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What Is the State Tree of Rhode Island?

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  • Written By: Marjorie McAtee
  • Edited By: W. Everett
  • Last Modified Date: 25 August 2016
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The state tree of Rhode Island has been the red maple, or Acer rubrum. This hardwood tree can typically reach heights of between 30 and 90 feet (9.14 to 27.4 meters). It usually produces yellow or red flowers in late spring, and can take on a brilliant reddish hue in autumn. The state tree of Rhode Island is considered common in North America, and can be found growing as far south as Florida, as far west as Texas, and as far north as Newfoundland. It is considered a hardy tree, capable of flourishing in many types of soil. It usually prefers the wetter soil often found in river valleys, swamps, and near lakes.

The red maple was unofficially considered the state tree of Rhode Island since sometime in the final decade of the 19th century. The decision was made official in 1964. These trees are considered especially vulnerable to the depredations of wildfires. They are, however, considered fairly hardy in the face of freezing temperatures and ice, flooding and excessively wet soil.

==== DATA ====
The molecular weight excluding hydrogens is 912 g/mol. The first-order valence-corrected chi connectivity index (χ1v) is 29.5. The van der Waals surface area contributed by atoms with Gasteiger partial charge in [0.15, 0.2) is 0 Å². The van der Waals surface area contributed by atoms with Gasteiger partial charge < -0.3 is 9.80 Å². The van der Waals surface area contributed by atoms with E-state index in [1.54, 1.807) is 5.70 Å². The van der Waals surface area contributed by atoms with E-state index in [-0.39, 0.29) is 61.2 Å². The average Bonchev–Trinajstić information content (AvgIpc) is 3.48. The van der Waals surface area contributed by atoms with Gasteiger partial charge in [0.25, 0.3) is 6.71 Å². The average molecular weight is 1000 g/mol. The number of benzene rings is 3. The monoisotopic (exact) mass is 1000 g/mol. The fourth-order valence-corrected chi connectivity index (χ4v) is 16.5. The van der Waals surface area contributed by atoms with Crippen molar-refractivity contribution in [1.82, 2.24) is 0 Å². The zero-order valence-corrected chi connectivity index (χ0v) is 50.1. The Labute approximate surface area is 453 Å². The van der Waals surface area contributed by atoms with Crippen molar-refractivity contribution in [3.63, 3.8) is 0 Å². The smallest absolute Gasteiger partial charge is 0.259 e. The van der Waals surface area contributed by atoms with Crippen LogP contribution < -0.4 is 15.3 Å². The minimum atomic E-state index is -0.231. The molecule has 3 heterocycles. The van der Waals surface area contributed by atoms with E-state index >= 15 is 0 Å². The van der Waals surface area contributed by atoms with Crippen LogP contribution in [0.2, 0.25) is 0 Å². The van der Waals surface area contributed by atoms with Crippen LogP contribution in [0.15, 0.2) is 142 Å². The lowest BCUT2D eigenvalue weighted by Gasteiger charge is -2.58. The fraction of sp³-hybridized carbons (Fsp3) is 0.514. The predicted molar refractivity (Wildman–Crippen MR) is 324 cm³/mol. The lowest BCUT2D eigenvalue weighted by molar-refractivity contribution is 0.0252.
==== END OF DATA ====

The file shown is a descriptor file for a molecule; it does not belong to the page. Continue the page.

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These trees probably received their common name due to the crimson hue of the leaves and flowers. The leaves and flowers of the red maple are typically scarlet in the spring and may again become so in the autumn. The leaves of the state tree of Rhode Island may also turn violet or bright yellow in the autumn. They are considered attractive additions to most gardens, and wild animals, such as the white-tailed deer, depend on these trees for a source of food in the colder months.

These deciduous trees are often the primary species found in many forests of the eastern United States and Canada. They can grow in rocky, arid soil types, though they usually thrive better in rich, wet soil types. Though individual trees are not considered very fire-resistant, new growths of the state tree of Rhode Island generally appear very quickly after a wild fire. Pesticides and diseases that have ravaged other tree species, such as Chestnut blight, gypsy moths, and Dutch elm disease, are believed to not only to have spared these trees, but to have provided more advantageous conditions for their proliferation. This may be because these dangers kill other trees that compete with the state tree of Rhode Island for light, water, and other resources, allowing more red maple trees to flourish faster.

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